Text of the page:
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CT Scanners

New CT Scanners Allow Passengers to Leave Electronics in Carry-ons

Security screening at Miami International Airport in the post-COVID-19 era just got easier, thanks to the installation of seven state-of-the-art computed tomography (CT) scanners at six Transportation Security Administration (TSA) checkpoints. Passengers traveling through a lane with a CT scanner will now be permitted to leave laptops and other electronic devices in their carry-on bags.

The new technology provides improved explosive detection screening by creating a 3-D image that can be viewed and rotated on three axes for thorough visual image analysis by a TSA officer. If a bag requires further screening, TSA officers will inspect it to ensure that a threat item is not contained inside.

“These new scanners from the TSA are helping us streamline and expedite the screening process for our passengers, at a time in air travel when a smooth flowing checkpoint has never been more important. We are proud to be among the first U.S. airports to receive this expansion of CT technology by the TSA,” said Lester Sola, MIA Director and CEO.

Like the existing CT technology used for checked baggage, the machines use sophisticated algorithms to detect explosives, including liquid explosives. The CT checkpoint units were designed with a smaller footprint than those used for checked baggage to allow accommodation in the constrained space of a passenger screening area.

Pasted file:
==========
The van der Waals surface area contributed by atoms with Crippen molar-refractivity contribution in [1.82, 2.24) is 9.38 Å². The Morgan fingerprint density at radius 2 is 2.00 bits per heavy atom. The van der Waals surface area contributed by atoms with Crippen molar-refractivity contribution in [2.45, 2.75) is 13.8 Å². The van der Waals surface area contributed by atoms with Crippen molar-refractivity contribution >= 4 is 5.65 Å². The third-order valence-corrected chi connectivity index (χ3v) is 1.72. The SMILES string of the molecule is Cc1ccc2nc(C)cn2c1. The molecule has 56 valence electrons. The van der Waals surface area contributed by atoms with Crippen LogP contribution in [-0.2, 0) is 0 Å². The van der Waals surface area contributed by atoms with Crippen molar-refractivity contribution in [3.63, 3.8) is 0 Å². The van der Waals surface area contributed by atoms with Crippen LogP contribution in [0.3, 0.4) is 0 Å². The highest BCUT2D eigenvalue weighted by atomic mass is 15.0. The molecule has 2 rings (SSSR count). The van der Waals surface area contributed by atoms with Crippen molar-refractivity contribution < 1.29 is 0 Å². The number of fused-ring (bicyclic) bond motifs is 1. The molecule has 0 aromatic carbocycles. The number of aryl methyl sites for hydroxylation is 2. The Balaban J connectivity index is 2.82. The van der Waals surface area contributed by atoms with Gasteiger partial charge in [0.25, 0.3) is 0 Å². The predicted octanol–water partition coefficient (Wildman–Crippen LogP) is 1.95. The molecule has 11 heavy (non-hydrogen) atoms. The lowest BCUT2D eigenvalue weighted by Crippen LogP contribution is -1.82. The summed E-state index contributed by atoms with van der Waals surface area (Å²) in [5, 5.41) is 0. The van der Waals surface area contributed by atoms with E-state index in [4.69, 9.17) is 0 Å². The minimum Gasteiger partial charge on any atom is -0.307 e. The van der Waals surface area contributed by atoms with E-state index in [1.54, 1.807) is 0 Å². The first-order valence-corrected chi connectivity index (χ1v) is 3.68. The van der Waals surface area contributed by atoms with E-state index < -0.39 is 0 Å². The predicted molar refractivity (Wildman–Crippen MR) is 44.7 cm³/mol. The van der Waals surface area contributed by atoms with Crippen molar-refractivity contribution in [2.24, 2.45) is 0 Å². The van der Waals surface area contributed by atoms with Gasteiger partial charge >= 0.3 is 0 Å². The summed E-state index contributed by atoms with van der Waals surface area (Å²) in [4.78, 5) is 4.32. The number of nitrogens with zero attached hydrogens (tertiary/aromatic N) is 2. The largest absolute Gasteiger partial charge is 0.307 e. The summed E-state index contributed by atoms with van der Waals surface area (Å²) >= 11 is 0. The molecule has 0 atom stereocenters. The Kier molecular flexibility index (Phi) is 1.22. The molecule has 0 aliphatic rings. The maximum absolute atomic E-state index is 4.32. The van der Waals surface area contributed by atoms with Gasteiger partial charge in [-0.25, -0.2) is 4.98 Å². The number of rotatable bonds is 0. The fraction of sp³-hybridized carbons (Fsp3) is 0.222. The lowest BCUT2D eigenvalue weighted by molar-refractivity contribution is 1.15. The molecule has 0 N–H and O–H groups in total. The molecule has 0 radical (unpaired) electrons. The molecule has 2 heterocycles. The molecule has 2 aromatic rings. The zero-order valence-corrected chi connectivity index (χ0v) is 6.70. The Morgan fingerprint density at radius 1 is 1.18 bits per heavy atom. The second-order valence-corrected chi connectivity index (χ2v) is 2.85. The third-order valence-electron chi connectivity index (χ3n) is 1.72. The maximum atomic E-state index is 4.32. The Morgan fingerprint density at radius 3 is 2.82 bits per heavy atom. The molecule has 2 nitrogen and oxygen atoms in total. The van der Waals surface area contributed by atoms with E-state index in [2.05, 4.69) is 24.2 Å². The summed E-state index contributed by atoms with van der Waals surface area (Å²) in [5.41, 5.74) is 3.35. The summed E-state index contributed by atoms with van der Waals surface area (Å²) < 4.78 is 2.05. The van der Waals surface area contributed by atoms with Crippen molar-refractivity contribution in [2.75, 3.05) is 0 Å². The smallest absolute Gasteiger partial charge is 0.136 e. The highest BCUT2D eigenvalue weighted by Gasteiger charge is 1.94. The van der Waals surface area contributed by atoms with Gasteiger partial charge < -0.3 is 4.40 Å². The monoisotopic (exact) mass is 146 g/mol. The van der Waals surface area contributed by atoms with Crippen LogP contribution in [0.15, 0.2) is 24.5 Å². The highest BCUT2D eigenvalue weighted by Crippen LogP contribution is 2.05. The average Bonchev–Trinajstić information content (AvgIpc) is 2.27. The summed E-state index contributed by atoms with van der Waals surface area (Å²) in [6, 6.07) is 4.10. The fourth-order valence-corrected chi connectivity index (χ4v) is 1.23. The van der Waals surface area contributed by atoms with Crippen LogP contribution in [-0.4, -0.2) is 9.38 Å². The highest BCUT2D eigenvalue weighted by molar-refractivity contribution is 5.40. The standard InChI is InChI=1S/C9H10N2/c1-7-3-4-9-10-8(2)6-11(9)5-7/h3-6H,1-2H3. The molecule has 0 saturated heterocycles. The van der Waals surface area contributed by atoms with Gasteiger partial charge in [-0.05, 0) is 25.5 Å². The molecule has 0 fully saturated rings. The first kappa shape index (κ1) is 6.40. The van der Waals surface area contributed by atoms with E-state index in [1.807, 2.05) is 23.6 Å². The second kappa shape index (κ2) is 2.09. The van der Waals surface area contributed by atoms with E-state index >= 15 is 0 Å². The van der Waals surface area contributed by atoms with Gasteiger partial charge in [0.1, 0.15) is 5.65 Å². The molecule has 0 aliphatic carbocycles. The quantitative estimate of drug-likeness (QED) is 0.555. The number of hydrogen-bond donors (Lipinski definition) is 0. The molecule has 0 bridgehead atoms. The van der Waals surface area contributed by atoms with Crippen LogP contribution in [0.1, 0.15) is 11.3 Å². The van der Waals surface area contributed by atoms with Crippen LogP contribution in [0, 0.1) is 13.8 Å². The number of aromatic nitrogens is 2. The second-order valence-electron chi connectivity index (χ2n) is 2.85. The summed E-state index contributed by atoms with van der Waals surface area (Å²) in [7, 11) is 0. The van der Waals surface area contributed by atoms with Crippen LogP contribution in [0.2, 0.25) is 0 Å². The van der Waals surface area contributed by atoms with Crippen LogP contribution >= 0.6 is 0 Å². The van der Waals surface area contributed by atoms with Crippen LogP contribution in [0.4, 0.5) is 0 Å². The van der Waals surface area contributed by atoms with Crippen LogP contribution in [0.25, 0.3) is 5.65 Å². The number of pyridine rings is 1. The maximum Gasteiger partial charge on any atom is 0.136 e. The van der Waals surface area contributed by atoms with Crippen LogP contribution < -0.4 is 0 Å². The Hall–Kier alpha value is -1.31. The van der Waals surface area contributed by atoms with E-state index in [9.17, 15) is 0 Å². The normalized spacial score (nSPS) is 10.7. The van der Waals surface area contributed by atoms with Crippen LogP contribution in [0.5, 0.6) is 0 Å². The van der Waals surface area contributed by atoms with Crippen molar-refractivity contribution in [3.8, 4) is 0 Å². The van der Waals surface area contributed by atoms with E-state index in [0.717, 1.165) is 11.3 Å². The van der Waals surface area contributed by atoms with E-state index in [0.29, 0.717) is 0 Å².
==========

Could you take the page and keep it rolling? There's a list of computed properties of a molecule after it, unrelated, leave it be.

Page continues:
“TSA is committed to putting in place the best technology while also improving the screening experience. CT technology enhances TSA’s threat detection capability through both automated detection and allowing our frontline workforce to use the 3-D feature to spin the image that triggered an alarm to ascertain if a threat is present without opening the bag,” said  Daniel Ronan, TSA’s Federal Security Director for MIA.

TSA is focused on testing, procuring, and deploying additional CT systems in airports as soon as possible. TSA is continuing to develop enhanced algorithms to address evolving aviation threats while decreasing the number of physical bag searches needed to resolve alarms and thereby improve operational efficiency and automated detection. These seven units join three others previously installed when MIA became one of the first airports in the country to begin rolling out this technology in TSA checkpoints.

Iuliia Tore